Most people in Colorado probably didn’t notice the business-related headline out of Arkansas earlier this week.
The news was positive for that Southern state in its proactive efforts to bounce back from the recession. Arkansas’ governor, Mike Beebe, made the announcement of what was labeled in advance simply as a “superproject” — meaning it would bring at least 500 new jobs and an initial investment of at least $500 million.
The superproject, it turns out, will be a steel mill in the northeast Arkansas town of Osceola (population 7,700) on the Mississippi River about an hour north of Memphis. The details are impressive: about 525 jobs averaging $75,000 in salary and benefits per year, and the total investment will reach an estimated total of $1 billion.
That’s right, $1 billion — in Arkansas (population 2.9 million), where the median household income is just $38,758 a year, ranking 48th among the states. By comparison, Colorado is 15th at $55,387, with 5.2 million residents.
Granted, Colorado wouldn’t have had a chance for that steel mill, because one apparent requirement was access to a major waterway, as well as railways and freeways in all directions. Dig into that deal, though, and one finds a lesson for Colorado to consider.
That superproject was made possible by state money that helped cover start-up costs, from a voter-approved ballot issue called Amendment 82. It allows Arkansas to issue bonds up to $235 million (or 5 percent of the state’s net general revenues in the most recent year) as a means of enticing big employers. In this case, state officials say they don’t need the maximum amount, and if the Arkansas Legislature approves, the superproject will move forward quickly.
Another aspect: That steel mill is not aimed to affect the politically powerful or more populated areas of Arkansas. Osceola is 175 miles from the state capital of Little Rock.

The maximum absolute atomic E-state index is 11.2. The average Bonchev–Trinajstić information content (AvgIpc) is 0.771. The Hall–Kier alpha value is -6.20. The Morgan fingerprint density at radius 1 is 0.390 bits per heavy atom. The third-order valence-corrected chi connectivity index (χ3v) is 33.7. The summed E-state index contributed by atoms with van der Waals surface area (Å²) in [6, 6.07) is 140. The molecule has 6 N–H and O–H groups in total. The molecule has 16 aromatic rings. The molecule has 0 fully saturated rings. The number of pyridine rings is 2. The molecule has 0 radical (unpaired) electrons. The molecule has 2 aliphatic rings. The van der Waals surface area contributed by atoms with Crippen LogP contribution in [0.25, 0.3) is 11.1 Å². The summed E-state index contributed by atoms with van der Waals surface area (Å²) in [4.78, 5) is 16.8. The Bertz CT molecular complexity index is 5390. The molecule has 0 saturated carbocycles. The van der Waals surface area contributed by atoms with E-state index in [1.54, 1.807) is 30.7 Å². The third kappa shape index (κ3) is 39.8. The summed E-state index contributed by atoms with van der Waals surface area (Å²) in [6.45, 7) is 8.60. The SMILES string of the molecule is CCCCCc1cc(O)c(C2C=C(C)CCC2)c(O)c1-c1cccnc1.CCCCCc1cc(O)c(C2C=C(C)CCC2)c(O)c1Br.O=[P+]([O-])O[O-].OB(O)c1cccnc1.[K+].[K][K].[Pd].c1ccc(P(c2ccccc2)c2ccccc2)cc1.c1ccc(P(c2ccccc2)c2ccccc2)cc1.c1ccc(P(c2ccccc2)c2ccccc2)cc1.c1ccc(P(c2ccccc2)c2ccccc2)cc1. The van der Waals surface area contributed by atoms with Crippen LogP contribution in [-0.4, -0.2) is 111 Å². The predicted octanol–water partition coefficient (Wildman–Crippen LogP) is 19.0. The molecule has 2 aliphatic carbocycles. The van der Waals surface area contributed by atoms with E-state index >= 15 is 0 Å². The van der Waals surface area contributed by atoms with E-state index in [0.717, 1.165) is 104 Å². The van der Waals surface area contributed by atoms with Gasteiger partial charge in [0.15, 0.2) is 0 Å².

The point is this: If a state like Arkansas can find ways to attract manufacturers with hundreds of good jobs, why not Colorado? Arkansas, like Colorado, is proud of having a streak of balanced state budgets, and floating $125 million toward this superproject won’t change that.
Arkansas was inspired to come up with Amendment 82 by a defeat — losing to San Antonio for a Toyota plant to make Tundra trucks. Other states also were courting the steel-mill company, but this time was different. It’s all about investing in jobs — and by the way, if that company decided to renege on its promises, it would have to return a portion of the state money.
Colorado would be smart to look into that Arkansas model, with other possible opportunities floating around. In fact, earlier rumors had suggested that the superproject might have been Chinese companies wanting to put a manufacturing plant in southwest Arkansas, far from the Mississippi River.
Turning such speculation into reality, aggressively seeking out those opportunities, could be the best way to score noteworthy victories in today’s world of state-level economic development.
The question is this: Does Colorado want to jump into that game, or watch superprojects and jobs go elsewhere?